The models all went together very well. As I said earlier, these kits are made up of lots of pieces. There are approximately 25 pieces for the Marder 139. This itself was no issue for me. After the first model, once I became familiar with the kit, the subsequent models went together in about 40 minutes each. The areas where the pieces were clipped from the frame are usually hidden. None of the pieces, including the machine guns, were too small so as to break when I clipped them off the frames. I dry fitted every piece on the first model and all but one fit perfectly. There was a mold line or two that got a small scrape but no other cleanup was involved. There was only one piece that required some modification but more on that later.
In terms of options, there are many. The kit comes with stowage in the form of spare track, crates and Jerry cans. I kept the Marders free of stowage but used a Jerry can and a crate on the 38t. Within the 139 kit itself, there is the option for a tarp covering or a top bar. I selected the tarp as it looked more sturdy for wargaming purposes. There are also a selection of 6 crew figures that can be placed on the back deck of the Marder. Finally, the gun, if not glued in, can move up and down. All these options are very nice and provide great modelling opportunity. Once assembled, there were a ton of pieces left over. I will keep these in my spares box.
Now to the not so good. Unfortunately the instructions are not great. The colour coding shows the 2 machine guns as green which is exclusive to the 38t. However the hull machine gun is actually needed for all three model variants. Not a biggie and easily fixed. The second issue is that the instructions are missing sections. They jump steps and show several pieces on the model but not how they fit together. If you are patient are are willing to dry fit and look at pictures of Marders in the wild, this is not a big deal either. The third and final issue is probably the biggest. One of the pieces just doesn’t fit. It is a small angular piece on the top of the hull beneath the superstructure. It is modeled with a spade but the spade needs to be sliced off (I used a hobby knife) to fit in place between the hull and the box on the right hand side. These are all minor issues and didn’t distract me from an otherwise enjoyable build.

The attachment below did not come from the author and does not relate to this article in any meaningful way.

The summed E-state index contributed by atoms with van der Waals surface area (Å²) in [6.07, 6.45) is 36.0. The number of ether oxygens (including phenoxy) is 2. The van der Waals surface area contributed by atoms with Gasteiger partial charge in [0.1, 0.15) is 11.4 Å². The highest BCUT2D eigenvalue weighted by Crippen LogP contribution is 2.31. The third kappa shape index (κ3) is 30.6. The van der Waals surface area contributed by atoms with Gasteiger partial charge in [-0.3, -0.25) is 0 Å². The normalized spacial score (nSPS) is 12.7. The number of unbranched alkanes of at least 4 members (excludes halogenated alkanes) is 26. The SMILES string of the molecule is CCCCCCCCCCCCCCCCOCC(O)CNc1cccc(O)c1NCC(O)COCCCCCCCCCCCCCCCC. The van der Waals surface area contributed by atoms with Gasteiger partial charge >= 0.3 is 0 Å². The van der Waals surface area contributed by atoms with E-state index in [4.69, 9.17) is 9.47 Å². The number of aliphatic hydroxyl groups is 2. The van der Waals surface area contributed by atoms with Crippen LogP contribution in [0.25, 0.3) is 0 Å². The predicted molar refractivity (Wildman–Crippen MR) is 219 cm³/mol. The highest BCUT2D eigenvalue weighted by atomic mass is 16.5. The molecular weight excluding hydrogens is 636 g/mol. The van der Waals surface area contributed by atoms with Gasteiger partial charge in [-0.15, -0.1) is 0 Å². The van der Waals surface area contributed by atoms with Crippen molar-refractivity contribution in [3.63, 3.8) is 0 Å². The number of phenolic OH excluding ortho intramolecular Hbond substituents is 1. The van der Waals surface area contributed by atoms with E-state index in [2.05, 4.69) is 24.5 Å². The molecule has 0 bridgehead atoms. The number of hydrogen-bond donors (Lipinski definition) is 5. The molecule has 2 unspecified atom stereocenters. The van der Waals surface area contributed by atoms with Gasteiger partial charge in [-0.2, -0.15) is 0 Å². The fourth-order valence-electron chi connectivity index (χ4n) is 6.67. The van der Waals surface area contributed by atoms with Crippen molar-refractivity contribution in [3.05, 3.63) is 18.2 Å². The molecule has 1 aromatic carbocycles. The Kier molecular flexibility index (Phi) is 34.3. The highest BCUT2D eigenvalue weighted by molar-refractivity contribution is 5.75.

In terms of painting, I hit these with a matt white spray primer, thened brush on Iraqi Sand. The tracks and tarp are German Camo Medium Brown. The crew are painted in Russian Uniform Green. As I understand it, the crew of a Marder were drawn from the infantry and as such didn’t wear the black of a Panzer crewman. After a brown wash, I highlighted the Marder body and tracks in Iraqi Sand. The tarp and crew were highlighted with a mix of the base colour and Iraqi sand.
In the Game
In Version 3, DAK infantry with integrated AT, 8 Marders, 2 8-rads and nebs was a pretty powerful list. The Marder in this list were fast moving and capable of getting to the flanks of heavy tanks. In concert with smoke, they could section off and destroy medium tanks piecemeal in the front. Finally they are a fast moving machine gun platform for mowing down infantry in the open.
Version 4 is new, but some things are clear. Marders, along with with 88s and 17/25lb guns are the biggest guns available in the two new books. 4 Marders come in at 16 points. Compared with 29 points for a single Tiger, they are a low cost, high AT platform. AT 12 will auto-penetrate all of the British armour available in the first release. Coupled with the fact that Marders are a mobile platform, they seem a clear choice. Only one of these units is available in the new Afrika Korps book though. They will need to be used carefully as they will not stand up to return fire.
Roll the photos…
I hope you enjoyed this review.